SILICON POWER 32GB MICROSD CARD
I SWEAR, THIS TIME IT’S REAL!
The last time I bought a microSD card it ended up being a fake. This time I was not going to let that happen to me. Instead of going with a cheap generic card off eBay I opted to buy a microSD card from a brand-name I had experience with. The Silicon Power SSD in my laptop has performed flawlessly since the day I bought it and I am hoping to have the same experience with this card.
Just a little side note: I got a good laugh out off the packaging job from Amazon. The tiny card was placed in a unnecessarily large box, the bottom of which was held shut by two bar code stickers. Minimal protective packaging material was placed inside. Lately amazon has been slacking. I guess it was good enough since the card arrived in one piece. I also understand that they have to keep shipping costs down, but come on guys ….. try a little harder next time.
I ordered this card off of Amazon for $8.99. It is currently one of the cheaper cards on the market so if you are looking to save a dollar or two and still end up with great piece of flash media then look no further. Not paying to much attention to the packaging I removed the microSD card and the included microSD to SD card adapter. The card slid easily into the adapter and the lock slider on the side of the adapter had a perfect amount of resistance.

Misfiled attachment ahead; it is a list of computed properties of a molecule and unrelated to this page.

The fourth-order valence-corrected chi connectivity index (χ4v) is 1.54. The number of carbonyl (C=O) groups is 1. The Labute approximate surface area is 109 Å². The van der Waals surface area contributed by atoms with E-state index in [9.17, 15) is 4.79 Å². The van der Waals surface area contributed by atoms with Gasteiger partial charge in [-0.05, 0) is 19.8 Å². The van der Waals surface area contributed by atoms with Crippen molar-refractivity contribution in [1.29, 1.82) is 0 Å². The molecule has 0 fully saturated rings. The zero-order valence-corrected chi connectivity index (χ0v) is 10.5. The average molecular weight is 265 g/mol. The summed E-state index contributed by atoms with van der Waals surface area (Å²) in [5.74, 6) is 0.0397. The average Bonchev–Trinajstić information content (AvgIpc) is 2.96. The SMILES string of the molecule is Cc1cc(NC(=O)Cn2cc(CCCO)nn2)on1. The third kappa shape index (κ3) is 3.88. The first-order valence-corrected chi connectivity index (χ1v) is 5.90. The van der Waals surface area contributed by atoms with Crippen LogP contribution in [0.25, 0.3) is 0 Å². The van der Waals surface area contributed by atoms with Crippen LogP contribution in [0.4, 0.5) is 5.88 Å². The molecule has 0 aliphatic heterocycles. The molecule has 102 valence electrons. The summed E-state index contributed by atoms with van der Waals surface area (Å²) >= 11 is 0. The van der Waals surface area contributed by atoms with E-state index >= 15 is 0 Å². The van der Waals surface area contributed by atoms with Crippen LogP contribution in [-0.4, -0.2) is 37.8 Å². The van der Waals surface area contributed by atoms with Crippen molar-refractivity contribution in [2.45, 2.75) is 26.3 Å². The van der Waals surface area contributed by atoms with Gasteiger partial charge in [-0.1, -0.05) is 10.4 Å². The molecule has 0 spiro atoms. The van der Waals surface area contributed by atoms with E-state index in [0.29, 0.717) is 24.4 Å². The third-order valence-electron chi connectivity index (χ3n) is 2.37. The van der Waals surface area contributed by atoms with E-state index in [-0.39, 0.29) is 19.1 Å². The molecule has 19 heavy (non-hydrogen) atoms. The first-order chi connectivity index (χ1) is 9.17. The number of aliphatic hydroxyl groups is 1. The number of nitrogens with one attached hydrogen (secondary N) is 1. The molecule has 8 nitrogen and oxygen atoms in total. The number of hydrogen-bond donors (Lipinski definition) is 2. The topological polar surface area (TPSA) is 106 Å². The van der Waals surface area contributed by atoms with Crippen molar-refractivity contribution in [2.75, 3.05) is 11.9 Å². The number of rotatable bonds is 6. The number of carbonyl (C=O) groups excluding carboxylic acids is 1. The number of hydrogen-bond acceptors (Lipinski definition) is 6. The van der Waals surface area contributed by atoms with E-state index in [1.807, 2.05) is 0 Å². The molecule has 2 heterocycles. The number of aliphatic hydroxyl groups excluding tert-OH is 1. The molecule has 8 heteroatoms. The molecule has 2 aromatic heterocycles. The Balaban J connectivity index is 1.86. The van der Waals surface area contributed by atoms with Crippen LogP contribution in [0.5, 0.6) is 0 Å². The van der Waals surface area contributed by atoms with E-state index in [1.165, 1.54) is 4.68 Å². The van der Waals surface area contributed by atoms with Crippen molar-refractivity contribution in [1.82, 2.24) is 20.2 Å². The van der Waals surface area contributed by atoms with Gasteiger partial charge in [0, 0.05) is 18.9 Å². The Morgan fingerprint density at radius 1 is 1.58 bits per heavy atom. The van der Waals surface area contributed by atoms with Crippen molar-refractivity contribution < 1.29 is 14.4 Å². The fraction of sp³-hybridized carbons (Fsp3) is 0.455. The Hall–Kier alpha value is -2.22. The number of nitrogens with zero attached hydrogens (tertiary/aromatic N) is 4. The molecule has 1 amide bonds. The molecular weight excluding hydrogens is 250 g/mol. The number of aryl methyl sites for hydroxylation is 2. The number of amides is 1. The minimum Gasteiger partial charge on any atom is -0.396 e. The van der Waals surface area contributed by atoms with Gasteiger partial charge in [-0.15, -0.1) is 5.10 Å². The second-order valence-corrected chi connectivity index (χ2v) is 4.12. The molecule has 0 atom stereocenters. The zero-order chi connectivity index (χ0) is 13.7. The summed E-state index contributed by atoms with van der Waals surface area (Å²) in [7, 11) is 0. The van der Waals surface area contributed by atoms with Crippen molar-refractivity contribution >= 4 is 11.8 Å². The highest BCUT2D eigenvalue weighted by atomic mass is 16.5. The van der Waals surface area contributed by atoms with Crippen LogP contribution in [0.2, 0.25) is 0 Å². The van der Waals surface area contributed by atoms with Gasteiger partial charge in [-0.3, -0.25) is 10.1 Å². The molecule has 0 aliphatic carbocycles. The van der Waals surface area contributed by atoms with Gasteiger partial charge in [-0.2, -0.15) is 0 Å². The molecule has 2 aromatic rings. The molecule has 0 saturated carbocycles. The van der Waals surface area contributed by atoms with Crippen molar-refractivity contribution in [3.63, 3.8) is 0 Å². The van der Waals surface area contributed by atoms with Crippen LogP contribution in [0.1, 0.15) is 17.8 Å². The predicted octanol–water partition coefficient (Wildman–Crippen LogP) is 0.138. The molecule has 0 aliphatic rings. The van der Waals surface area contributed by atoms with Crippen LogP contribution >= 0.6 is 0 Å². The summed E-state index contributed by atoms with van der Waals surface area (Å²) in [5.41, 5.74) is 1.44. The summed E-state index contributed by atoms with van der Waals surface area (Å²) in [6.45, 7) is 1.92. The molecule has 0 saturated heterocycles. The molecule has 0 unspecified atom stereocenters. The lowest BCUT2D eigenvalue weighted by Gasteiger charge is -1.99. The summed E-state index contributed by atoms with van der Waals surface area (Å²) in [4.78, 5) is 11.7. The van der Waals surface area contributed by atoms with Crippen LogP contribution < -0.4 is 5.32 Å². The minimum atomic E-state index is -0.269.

After inserting the card into my laptop’s SD card reader Windows immediately detected the drive as a 28.9GB volume. Just to be on the safe side I formatted the drive as FAT32 before proceeding to begin testing the card. First I verified the integrity of the media using H2testW. After 30 minutes of testing no errors were returned.
Next, I went on to benchmark the speed of the card to see if it matched up with its UHS-1 class 10 rating. Transferring a large video file over from my internal SSD to the card yielded promising results with write speeds clocking in at approximately 17MB/s. Stepping up the ante a little, I ran CrystalDiskMark and was greeted with similar results after completion. Read speeds were sitting at a little over 30MB/s and write speeds were still locked in around 17MB/s. Random read and write speeds came out better than I expected them to and were on par with cards in the same price range.
Taking the card out into the world, I threw it into my Nikon D3300 and recorded 10 minutes of 1080P video @ 60fps with no problems. While I was going crazy with continuous shooting the card did not skip a beat either. As a final test I dumped 27GB worth of media onto the drive and all of it transferred over without any loss of data.
So far I am happy with the card. It provides a happy medium between price and performance. It is perfect for what I am going to be using it for (HD video). At this point I cannot comment on longevity since I have had the product for less than two days. If it is like my Silicon Power solid state drive then I am sure it will last many years to come.